Tom Podmore previews Haskins vs Hall
On a weekend full of interesting-looking fights on British shores – Kell Brook-Carson Jones and Gavin Rees-Derry Mathews in Sheffield - it’s a huge compliment to bantamweights Lee Haskins and Stuey Hall that their 12-rounder stands out above the rest.
Technically the main event on the Hennessy Sports-promoted, Channel 5-televised show in Clevedon, Somerset – though, due to a combination of Tyson Fury and Chris Eubank stealing the press limelight, will probably go un-shown – the pair battle it out for the vacant 8st 6lbs European belt in a fight that has excited those in the trade.
Though Haskins has won a Commonwealth belt at flyweight and British and Commonwealth titles at super-flyweight, he’s no stranger to bantam. Two early forays into the weight class, against then-feared Tommy Hearns-like South African Tshifhiwa Munyai and slick-boxing Ian Napa, proved fruit-less – and etched a brace of stoppage defeats onto his ledger.
“I didn’t train properly for those fights,” admitted the 28-year-old Chris Sanigar-handled Bristolian, who is a switch-hitting southpaw with more than a distinct air of Naseem Hamed about him. “I beat myself more than anything.”
But he’s gone unbeaten since that retirement defeat to Napa in 2007 [nine wins along the way] and another leap up to bantamweight [on a sunny, sapping evening in an outside ring in Morocco a year ago] saw him add a WBA Intercontinental strap to his impressive and ever-expanding trophy cabinet.
Haskins, 25-2 (11), can box a bit [twice beating former Commonwealth Games gold medallist Don Broadhurst and, when he needs to dig in, can put together quick-fisted combinations that have bowled over durable men.
He didn’t lose a single session on the way to winning Prizefighter last year [beating old foe Broadhurst in the final, twice decking him] and knows a win at the Hand Arena will put him closer to his first crack at a world title.
Comparing form lines can often be misleading, but it has to be noted that Haskins edged out the only man to have beaten Hall – Doncaster’s ex-British, Commonwealth and European boss Jamie McDonnell. Then again, Stuey has beaten Ian Napa, who made Lee quit with an injury. Swings and roundabouts.
Hall, a former ABA finalist who was perceived to be a non-puncher when he turned over four years ago yet has rolled out seven inside-the-distance victories in 14 [one loss and a draw], is both capable and a career-long operator at the weight.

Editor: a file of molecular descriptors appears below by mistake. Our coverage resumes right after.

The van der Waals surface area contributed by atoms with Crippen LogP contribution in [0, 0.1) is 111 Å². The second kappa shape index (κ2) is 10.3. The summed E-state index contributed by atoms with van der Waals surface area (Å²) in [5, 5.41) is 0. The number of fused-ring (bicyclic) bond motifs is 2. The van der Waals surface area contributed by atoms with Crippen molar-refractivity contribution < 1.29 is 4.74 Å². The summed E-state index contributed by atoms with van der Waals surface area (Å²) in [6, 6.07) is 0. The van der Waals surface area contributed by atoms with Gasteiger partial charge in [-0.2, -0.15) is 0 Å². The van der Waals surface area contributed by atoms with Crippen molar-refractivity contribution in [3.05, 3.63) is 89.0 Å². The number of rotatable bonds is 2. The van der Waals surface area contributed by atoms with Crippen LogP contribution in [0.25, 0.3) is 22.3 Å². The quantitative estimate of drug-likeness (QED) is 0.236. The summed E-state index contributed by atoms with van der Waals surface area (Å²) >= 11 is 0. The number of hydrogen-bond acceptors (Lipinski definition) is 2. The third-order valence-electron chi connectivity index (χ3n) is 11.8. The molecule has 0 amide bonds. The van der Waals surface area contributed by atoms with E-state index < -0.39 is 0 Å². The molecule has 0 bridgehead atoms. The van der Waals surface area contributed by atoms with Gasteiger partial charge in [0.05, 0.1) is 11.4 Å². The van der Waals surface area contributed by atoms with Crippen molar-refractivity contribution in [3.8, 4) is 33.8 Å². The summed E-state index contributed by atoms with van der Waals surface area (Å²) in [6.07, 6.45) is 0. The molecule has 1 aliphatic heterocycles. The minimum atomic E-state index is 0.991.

The Darlington-based banger, 32, can’t boast anywhere near the experience of his younger opponent, but has earned his stripes the hard way – not to forget a Lonsdale Belt to keep. Stuey stopped then-unbeaten Coventry scrapper Dougie Walton in only his second pro outing and continued upwards.
Martin Power, a former British boss, was hammered to a defeat in eight rounds and, two outings later, had a British belt around his own waist when forcing Napa to surrender on his stool on a sweltering night in Peterlee.
The North East puncher secured a belt outright with three impressive stoppages [including another hammering of Martin Power] before running into tall, long-armed McDonnell, who ended his opponent’s unbeaten run by unanimous decision.
Mick Marsden-trained Hall hasn’t boxed for eight months, in which time he’s split from promoter Frank Maloney, but is adamant he’ll have the blue belt in his kitbag on Saturday night. “He’s an awkward fighter, but I’ll be too strong and will take him into deep waters. We all know what happens there.”
Style-wise, it could be a huge hit or a massive miss. Right-leading Haskins [shorter by three inches at 5ft 5ins] can be frustrating to watch – hitting, moving his feet, falling in and grabbing hold – and even more so to fight.
Hall, a stand-up boxer with a conventional orthodox style, needs to assert his natural strength, concentrate, work on the inside without being tied up and repeat. Sounds a lot easier than it, in actual fact, is. If he finds himself being caught and tangled up then the smart money is on the West Country stylist.
Despite both having justified reputations as punchers – and in spite of pre-fight talk from both promising an early night – I’d be genuinely surprised if it didn’t go the full 36 minutes and wasn’t a nip-and-tuck, absorbing all-English affair.
Who comes out at the end, though? Haskins is the betting favourite and, in front of a near-hometown crowd and with the lure of recognised world title scrap in the offing by mid-2013, a close points nod for the self-styled ‘Playboy’ looks a safe bet – probably by three or four rounds.